What is farsightedness?
People who are farsighted see things at a distance more easily than they see things up close. If you are farsighted, close objects may be so blurry that you can't do tasks such as reading or sewing. A farsighted eye sees things differently than an eye that is not farsighted.
Farsightedness (hyperopia) is usually a variation from normal, not a disease. Less often, it happens because of another disease or condition.
What causes farsightedness?
Farsightedness occurs when light entering the eye is focused behind the retina instead of directly on it. This is caused by an eye that is too short, whose cornea is not curved enough, or whose lens sits farther back in the eye than normal.
Farsightedness often runs in families. In rare cases, some diseases such as retinopathy and eye tumors can cause it.
What are the symptoms?
Symptoms of farsightedness can include:
Children with this problem may have no symptoms. But a child with more severe farsightedness may:
When does farsightedness start? How does it change over time?
Farsightedness often starts in early childhood. But normal growth corrects the problem. If a child is still a bit farsighted when the eye has stopped growing (at around 9 years of age), the eye can usually adjust to make up for the problem. This is called accommodation.
But as we age, our eyes can no longer adjust as well. If you are farsighted, the problem becomes more obvious. Starting at about age 40, your eyes begin to lose the ability to focus on close objects (presbyopia). You may start to have trouble with close work. As presbyopia gets worse, near and distance vision will become blurred, until you need glasses or contacts for both.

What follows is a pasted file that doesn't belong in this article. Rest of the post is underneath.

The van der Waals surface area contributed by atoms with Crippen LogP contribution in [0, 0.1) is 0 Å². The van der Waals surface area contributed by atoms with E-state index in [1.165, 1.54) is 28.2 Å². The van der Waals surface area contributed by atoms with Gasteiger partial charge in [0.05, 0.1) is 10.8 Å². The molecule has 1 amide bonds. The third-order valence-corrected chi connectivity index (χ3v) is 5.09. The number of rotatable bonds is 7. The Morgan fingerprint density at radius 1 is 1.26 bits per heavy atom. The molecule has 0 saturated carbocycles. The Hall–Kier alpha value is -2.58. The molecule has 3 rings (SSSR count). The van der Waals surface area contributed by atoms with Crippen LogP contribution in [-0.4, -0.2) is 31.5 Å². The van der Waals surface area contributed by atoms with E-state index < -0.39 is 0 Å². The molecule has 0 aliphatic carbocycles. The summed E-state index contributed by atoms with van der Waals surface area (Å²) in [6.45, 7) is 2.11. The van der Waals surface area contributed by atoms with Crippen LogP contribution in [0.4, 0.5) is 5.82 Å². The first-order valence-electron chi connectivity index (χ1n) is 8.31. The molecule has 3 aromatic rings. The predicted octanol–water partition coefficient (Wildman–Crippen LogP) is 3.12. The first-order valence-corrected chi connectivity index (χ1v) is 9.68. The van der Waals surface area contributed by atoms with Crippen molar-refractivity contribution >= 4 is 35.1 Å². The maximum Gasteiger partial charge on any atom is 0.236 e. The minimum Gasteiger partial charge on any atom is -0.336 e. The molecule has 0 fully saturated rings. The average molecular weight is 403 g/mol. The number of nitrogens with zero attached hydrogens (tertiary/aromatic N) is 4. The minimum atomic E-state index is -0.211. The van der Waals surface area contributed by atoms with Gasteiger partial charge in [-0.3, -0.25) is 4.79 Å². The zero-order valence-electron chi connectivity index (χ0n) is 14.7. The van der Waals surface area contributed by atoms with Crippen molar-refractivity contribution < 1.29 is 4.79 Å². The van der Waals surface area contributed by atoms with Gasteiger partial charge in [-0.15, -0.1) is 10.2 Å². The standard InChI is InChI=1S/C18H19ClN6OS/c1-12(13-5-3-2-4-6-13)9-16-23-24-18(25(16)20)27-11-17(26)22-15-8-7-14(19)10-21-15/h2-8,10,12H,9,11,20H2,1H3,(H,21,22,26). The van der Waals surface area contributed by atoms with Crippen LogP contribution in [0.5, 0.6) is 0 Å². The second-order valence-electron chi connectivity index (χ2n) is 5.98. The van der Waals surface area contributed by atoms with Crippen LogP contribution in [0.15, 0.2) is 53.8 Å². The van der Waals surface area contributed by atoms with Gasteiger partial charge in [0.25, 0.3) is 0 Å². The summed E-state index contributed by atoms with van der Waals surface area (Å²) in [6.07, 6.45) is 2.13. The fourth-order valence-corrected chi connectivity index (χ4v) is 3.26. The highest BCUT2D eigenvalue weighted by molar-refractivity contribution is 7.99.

How is farsightedness diagnosed?
A routine eye exam by an ophthalmologist or optometrist can show whether you are farsighted. The eye exam includes questions about your eyesight and a physical exam of your eyes. Ophthalmoscopy, tonometry, a slit lamp exam, and other vision tests are also part of a routine eye exam.
Eye exams should be done for new babies and at all well-child visits.
How is it treated?
Most farsighted people don't need treatment. Your eyes can usually adjust to make up for the problem. But as you age and your eyes can't adjust as well, you will probably need eyeglasses or contact lenses. (Glasses or contact lenses can help at any age if farsightedness is more than a mild problem.)
Surgery may be an option in some cases. Procedures to reshape the cornea, such as LASIK, can be done for milder cases of farsightedness. For severe farsightedness, surgery can replace the clear lens of your eye with an implanted lens.
But many eye specialists question whether these procedures are a good choice for anyone. Most farsighted people can have very good vision with glasses or contact lenses. Farsightedness is not a disease, and most farsighted eyes are otherwise normal and healthy.
If you are farsighted, get regular eye exams, and see your eye care specialist if you have changes in your vision.
eMedicineHealth Medical Reference from Healthwise
To learn more visit Healthwise.org
© 1995-2012 Healthwise, Incorporated. Healthwise, Healthwise for every health decision, and the Healthwise logo are trademarks of Healthwise, Incorporated.
Find out what women really need.
Pill Identifier on RxList
- quick, easy,
Find a Local Pharmacy
- including 24 hour, pharmacies